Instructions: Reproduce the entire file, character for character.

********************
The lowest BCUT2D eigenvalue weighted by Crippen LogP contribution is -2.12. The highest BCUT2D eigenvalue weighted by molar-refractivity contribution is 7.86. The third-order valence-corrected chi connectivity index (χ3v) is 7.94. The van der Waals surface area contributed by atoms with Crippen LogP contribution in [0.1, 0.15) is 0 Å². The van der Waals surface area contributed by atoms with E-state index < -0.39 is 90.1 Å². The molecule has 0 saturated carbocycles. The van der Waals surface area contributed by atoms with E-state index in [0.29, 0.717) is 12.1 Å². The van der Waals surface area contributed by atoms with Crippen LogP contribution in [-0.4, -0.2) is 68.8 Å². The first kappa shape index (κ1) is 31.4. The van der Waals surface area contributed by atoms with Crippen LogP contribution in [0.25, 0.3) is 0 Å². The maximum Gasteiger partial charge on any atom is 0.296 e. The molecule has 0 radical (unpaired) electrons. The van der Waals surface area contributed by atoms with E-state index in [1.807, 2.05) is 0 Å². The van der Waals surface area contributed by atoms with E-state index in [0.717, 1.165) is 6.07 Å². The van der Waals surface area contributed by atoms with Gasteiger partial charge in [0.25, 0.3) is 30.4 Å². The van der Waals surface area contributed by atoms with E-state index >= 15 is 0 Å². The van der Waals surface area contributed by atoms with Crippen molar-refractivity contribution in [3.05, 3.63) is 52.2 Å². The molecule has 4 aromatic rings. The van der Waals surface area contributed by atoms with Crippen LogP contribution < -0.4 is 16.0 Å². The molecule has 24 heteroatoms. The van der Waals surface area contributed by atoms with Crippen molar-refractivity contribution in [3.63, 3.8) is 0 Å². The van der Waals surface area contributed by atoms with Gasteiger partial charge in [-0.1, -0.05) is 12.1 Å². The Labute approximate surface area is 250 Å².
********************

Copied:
The lowest BCUT2D eigenvalue weighted by Crippen LogP contribution is -2.12. The highest BCUT2D eigenvalue weighted by molar-refractivity contribution is 7.86. The third-order valence-corrected chi connectivity index (χ3v) is 7.94. The van der Waals surface area contributed by atoms with Crippen LogP contribution in [0.1, 0.15) is 0 Å². The van der Waals surface area contributed by atoms with E-state index < -0.39 is 90.1 Å². The molecule has 0 saturated carbocycles. The van der Waals surface area contributed by atoms with E-state index in [0.29, 0.717) is 12.1 Å². The van der Waals surface area contributed by atoms with Crippen LogP contribution in [-0.4, -0.2) is 68.8 Å². The first kappa shape index (κ1) is 31.4. The van der Waals surface area contributed by atoms with Crippen LogP contribution in [0.25, 0.3) is 0 Å². The maximum Gasteiger partial charge on any atom is 0.296 e. The molecule has 0 radical (unpaired) electrons. The van der Waals surface area contributed by atoms with E-state index in [1.807, 2.05) is 0 Å². The van der Waals surface area contributed by atoms with E-state index in [0.717, 1.165) is 6.07 Å². The van der Waals surface area contributed by atoms with Gasteiger partial charge in [0.25, 0.3) is 30.4 Å². The van der Waals surface area contributed by atoms with E-state index >= 15 is 0 Å². The van der Waals surface area contributed by atoms with Crippen molar-refractivity contribution in [3.05, 3.63) is 52.2 Å². The molecule has 4 aromatic rings. The van der Waals surface area contributed by atoms with Crippen LogP contribution < -0.4 is 16.0 Å². The molecule has 24 heteroatoms. The van der Waals surface area contributed by atoms with Crippen molar-refractivity contribution in [3.63, 3.8) is 0 Å². The van der Waals surface area contributed by atoms with Gasteiger partial charge in [-0.1, -0.05) is 12.1 Å². The Labute approximate surface area is 250 Å².